Photo of Avi Garelick Avi Garelick teaches Oral Torah at Pre-Collegiate Learning Center of New Jersey and is an editor in chief at, a monthly magazine of essays both conceptual and timely. He likes to teach in ways that provoke participation and to guide students  into  conversation with each other.

AM-06 – Methodologies in Midrash-Making: Poetry, Movement, Bibliodrama, and Theater of the Oppressed

Bronwen Emilia Mullen

The rabbis used various methodologies to generate midrashim from Biblical exegesis. Participants will continue in these traditions via different creative media. From rewriting verses and individual words to playing word-association with Hebrew roots, we will use bibliodrama to interpret medieval commentaries, poetry, and the spoken word.  We will utilize the methods of Augusto Boal’s Theater of the Oppressed to explore ways in which the themes of questioning, struggling, and journeying reflect and make an imprint on the challenges  of our world and our times.

Photo of Bronwen Emilia Mullen

Bronwen Mullin is a playwright, composer, educator and rabbinical student at the Jewish Theological Seminary of America. She earned her B.A. at Sarah Lawrence College (2006) in Theater and Religious Studies and was Arts Fellow 2008-2011 in Musical Theater Composition at the Drisha Institute for Jewish Education. Bronwen is the co-founder of MetaPhys-Ed, a gymnasium for the multi-media exegesis of Jewish texts with performance artist/director Jesse Freedman.

AM-07 – Jewish Spiritual Direction

Sharon Pearl

Jewish Spiritual Direction has a rich history and is referenced in Pirke Avot  1:6, which states, “Make for yourself a teacher and acquire for yourself a friend.”  Our sages suggest that this “friend” is one who serves as a spiritual guide. Viewing your joys and struggles from a spiritual perspective is incredibly empowering.  In this class you will experience Jewish Spiritual Direction,  a contemplative practice that will support your connection and understanding of the Holy in your everyday activities and in the extraordinary events of your life. You will have opportunities for deep listening to spiritual narratives, both your own and those of other participants, for the purpose of understanding, exploring and deepening God’s role in your life.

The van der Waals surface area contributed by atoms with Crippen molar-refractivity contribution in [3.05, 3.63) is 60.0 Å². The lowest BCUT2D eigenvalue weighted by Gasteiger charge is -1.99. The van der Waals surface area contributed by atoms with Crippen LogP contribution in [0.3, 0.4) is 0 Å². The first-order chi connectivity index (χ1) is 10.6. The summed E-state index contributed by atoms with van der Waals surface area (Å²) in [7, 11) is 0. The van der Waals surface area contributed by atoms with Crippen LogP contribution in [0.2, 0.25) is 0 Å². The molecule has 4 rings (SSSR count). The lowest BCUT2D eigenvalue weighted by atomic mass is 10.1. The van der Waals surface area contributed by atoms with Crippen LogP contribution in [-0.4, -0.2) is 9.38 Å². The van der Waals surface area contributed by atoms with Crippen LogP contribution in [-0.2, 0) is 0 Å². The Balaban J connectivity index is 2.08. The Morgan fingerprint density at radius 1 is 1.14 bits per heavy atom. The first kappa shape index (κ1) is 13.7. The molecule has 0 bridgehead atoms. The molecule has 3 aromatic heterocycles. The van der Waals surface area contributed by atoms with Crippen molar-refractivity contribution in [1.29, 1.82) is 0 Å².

Photo of Sharon Pearl Sharon K. Pearl provides individual and group spiritual direction. A veteran teacher of adult education at area synagogues, Jewish service organizations, Sharon  is a lay leader at P’nai Or Philadelphia.  Sharon leads enriching workshops that support participants’ spiritual growth.  She is an ordained Mashpiah Ruchanit (Spiritual Director), having studied in a three year mentorship with Sandra B. Cohen, DSW, and is a member of Spiritual Directors International.  This is her first Institute.

AM-08 – The Constant Prayer of the Soul: Rav Kook’s Ecstatic Vision of Prayer

Louis A. Rieser

Rabbi Abraham Isaac Kook articulated an expansive and poetic vision of prayer.  He describes prayer as a dynamic force that flows from heaven and acts through the soul in order to affect the cosmos.  We will study and discuss passages from his prayerbook commentary, Olat R’ayah, on the purpose and action of prayer.  Rav Kook’s notions of prayer will serve as background to a discussion of our own experience of and desires in prayer.